Supreme Court rules against Aereo in TV copyright battle
A computer screen displays, a web service that provides television shows online.
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The nation’s highest court is siding with several major broadcast networks in their fight with Aereo, a startup that charges members to live-stream television shows.

The Supreme Court ruled Wednesday morning that Aereo’s retransmission of network programming amounts to a “public performance” and therefore must include payments to the broadcast networks lest Aereo run afoul of copyright laws. Justices Stephen Breyer wrote the opinion for the majority in a 6-3 ruling.

(The three dissenters were Justices Samuel Alito, Antonin Scalia and Clarence Thomas, who generally comprise the court’s far right, ideologically speaking.)

Formed in 2012 and backed by media investors Barry Diller and Gordon Crawford, Aereo is a video streaming service that allows members to view live broadcast television provided they pay the service between $8 ad $12 a month, depending on their plan. For that rate, users not only get live television streaming to a variety of devices, but they also get access to cloud-based storage that records up to 60 hours of digital video.

The problem, at least according to the big broadcast networks, is that Aereo does not pay retransmission fees to distribute the networks’ programs, which cable companies are required to pay and which generate billions of dollars in annual revenue for the networks. This, the broadcasters argued, amounted to theft on the part of Aereo.

Breyer wrote in his opinion that, despite technological differences, Aereo provides a service similar enough to that of cable companies. The court rejected the argument that Aereo simply provides technology and that it is the company’s customers who set into motion the performance. “Aereo ‘perform[s].’ It does not merely supply equipment that allows others to do so,” Breyer wrote.

Those networks – led by ABC, CBS, NBC and Fox – sued Aereo in federal court in New York two years ago, claiming copyright infringement and asking the court to shut Aereo down. In siding with Aereo, the court cited the 2008 Cablevision case that legitimized cloud-based streaming and DVR services. A federal appeals court upheld the 2012 ruling last year, but the Supreme Court’s Wednesday decision reverses both of the lower courts’ rulings.

Aereo’s is a case that has been closely monitored throughout the U.S. as it had the potential to alter the entire landscape of television programming. (Earlier this month, Fortune‘s Dan Primack spoke to Aereo founder and CEO Chet Kanojia about whether the company had a plan for an unfavorable Supreme Court decision.)

Meanwhile, a win for Aereo could have meant broadcast networks’ advertising revenue taking a nosedive as customers would suddenly be presented with myriad live-streaming options for their programming.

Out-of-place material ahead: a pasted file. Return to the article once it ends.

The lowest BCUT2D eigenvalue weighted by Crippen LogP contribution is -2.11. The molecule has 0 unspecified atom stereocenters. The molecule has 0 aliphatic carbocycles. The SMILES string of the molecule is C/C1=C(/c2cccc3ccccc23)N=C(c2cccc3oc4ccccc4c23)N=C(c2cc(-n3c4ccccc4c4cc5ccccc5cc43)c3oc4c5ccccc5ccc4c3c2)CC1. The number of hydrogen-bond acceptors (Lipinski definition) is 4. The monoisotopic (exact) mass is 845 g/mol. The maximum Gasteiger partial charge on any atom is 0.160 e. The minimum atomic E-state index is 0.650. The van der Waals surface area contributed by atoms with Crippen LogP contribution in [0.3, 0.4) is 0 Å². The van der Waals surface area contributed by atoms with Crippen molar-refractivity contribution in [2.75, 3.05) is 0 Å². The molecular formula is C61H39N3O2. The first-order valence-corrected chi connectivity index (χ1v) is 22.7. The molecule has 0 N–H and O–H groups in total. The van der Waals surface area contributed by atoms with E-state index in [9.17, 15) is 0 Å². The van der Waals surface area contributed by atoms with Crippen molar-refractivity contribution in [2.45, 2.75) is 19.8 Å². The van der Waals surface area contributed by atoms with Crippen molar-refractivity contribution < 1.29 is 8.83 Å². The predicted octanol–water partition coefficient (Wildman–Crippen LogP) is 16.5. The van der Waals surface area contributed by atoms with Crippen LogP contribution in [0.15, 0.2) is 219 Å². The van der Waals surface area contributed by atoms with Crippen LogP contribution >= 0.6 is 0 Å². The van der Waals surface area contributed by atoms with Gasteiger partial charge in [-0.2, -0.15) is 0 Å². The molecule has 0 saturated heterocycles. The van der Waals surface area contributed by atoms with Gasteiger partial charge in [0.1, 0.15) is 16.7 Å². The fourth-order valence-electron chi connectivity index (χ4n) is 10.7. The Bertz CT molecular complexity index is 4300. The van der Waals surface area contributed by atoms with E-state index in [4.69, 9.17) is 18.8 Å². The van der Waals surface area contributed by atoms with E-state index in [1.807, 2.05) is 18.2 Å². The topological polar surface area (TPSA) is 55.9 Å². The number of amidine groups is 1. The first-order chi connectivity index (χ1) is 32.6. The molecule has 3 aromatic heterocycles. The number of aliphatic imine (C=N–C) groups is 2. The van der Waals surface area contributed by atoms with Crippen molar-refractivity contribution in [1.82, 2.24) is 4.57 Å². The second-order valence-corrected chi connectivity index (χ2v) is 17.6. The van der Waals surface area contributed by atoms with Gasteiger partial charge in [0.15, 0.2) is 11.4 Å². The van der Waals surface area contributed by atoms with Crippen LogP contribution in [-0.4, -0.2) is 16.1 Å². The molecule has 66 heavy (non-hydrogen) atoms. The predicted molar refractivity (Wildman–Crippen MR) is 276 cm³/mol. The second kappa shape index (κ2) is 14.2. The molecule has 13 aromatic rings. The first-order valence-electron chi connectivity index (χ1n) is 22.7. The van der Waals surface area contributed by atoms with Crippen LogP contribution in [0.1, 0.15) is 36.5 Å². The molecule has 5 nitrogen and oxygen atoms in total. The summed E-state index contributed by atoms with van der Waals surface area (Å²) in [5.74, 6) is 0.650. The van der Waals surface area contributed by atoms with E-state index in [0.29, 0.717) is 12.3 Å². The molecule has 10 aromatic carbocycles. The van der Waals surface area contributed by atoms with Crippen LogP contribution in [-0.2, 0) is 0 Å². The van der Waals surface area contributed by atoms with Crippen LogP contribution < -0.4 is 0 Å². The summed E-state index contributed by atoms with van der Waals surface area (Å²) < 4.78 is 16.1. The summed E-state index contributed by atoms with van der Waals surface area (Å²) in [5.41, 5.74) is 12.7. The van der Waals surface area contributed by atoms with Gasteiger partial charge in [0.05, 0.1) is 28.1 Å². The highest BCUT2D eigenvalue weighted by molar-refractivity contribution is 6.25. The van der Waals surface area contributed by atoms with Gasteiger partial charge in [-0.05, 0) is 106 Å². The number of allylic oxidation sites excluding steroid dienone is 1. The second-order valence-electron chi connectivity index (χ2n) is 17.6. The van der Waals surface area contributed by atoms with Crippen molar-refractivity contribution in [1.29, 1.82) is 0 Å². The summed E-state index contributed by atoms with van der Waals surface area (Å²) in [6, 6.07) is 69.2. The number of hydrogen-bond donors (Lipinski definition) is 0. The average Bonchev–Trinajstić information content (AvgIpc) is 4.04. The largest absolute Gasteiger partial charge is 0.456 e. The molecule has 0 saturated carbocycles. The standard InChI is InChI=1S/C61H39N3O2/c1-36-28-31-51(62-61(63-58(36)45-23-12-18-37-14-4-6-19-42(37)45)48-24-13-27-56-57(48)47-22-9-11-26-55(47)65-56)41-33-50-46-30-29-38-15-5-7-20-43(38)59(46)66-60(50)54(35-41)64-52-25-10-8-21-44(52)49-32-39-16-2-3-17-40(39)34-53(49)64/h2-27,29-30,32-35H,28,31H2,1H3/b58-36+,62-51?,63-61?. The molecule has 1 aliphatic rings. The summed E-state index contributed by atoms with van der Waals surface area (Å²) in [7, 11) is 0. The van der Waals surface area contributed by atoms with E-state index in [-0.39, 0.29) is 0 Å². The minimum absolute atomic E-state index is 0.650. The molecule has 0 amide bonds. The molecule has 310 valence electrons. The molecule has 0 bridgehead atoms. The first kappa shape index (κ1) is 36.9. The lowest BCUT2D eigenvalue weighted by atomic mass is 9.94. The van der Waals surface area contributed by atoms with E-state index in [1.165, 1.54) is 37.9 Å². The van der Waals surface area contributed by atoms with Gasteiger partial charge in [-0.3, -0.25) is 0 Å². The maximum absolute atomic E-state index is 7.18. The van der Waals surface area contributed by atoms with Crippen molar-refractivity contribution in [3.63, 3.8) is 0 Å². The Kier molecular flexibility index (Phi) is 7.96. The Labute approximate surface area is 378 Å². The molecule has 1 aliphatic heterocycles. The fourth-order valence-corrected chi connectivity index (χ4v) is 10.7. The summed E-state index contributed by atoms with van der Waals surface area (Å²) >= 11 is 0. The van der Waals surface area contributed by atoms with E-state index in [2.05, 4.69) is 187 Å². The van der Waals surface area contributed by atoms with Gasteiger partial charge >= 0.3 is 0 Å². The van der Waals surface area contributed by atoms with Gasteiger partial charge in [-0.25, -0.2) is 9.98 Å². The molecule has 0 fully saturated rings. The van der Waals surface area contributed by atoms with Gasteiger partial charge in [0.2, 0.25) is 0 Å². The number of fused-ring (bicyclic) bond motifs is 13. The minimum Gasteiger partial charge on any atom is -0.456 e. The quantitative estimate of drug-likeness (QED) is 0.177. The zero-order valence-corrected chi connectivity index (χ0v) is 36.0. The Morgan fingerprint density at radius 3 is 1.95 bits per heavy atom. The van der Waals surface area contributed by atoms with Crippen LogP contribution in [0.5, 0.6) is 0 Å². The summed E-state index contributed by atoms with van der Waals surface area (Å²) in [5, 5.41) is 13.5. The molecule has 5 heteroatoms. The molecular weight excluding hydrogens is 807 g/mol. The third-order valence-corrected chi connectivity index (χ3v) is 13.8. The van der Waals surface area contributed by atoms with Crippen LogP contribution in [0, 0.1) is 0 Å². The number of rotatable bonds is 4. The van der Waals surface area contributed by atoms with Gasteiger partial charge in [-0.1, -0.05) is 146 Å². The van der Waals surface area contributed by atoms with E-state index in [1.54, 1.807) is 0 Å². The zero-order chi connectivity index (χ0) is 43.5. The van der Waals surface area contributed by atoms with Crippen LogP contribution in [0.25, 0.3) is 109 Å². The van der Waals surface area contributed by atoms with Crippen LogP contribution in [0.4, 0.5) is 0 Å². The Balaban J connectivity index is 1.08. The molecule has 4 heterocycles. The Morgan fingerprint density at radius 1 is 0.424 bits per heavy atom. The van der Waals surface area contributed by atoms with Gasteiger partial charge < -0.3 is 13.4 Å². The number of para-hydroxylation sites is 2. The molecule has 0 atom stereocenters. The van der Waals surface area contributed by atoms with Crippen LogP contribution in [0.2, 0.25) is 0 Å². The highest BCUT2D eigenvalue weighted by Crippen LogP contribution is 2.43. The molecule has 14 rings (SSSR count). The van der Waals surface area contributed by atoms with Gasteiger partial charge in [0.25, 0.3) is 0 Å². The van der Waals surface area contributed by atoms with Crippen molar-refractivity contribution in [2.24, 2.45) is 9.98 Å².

CBS previously said it would think about live-streaming its own content online simply to cut Aereo out of the market, which could have changed the way we watch television altogether while also making the networks more beholden to the cable companies who can deliver the fastest streaming speeds – and who, in the wake of an Aereo win, would also surely be demanding lower retransmission fees for themselves.

With the prospect of Aereo’s defeat, many had been wondering how the Supreme Court’s decision would affect other streaming content services and the cloud-computing industry on the whole. Breyer’s opinion attempted to downplay the effect the court’s decision would have on related technologies. “Given the limited nature of this holding, the Court does not believe its decision will discourage the emergence or use of different kinds of technologies,” Breyer wrote.

In the wake of Wednesday’s ruling, Barry Diller, chairman of IAC and a major Aereo investor, said in a statement that the Supreme Court’s decision is more of a blow to consumers than to his own wallet. “It’s not a big (financial) loss for us, but I do believe blocking this technology is a big loss for consumers, and beyond that I only salute Chet Kanojia and his band of Aereo’lers for fighting the good fight,” Diller said.

National Association of Broadcasters president and CEO Gordon Smith also issued a statement, expressing his pleasure in light of the ruling: “NAB is pleased the Supreme Court has upheld the concept of copyright protection that is enshrined in the Constitution by standing with free and local television. Aereo characterized our lawsuit as an attack on innovation; that claim is demonstrably false. Broadcasters embrace innovation every day, as evidenced by our leadership in HDTV, social media, mobile apps, user-generated content, along with network TV backed ventures like Hulu.

“Television broadcasters will always welcome partnerships with companies who respect copyright law. Today’s decision sends an unmistakable message that businesses built on the theft of copyrighted material will not be tolerated.”

Update: This article has been updated with additional statements from Barry Diller and Gordon Smith, as well as with additional language from the Supreme Court ruling.

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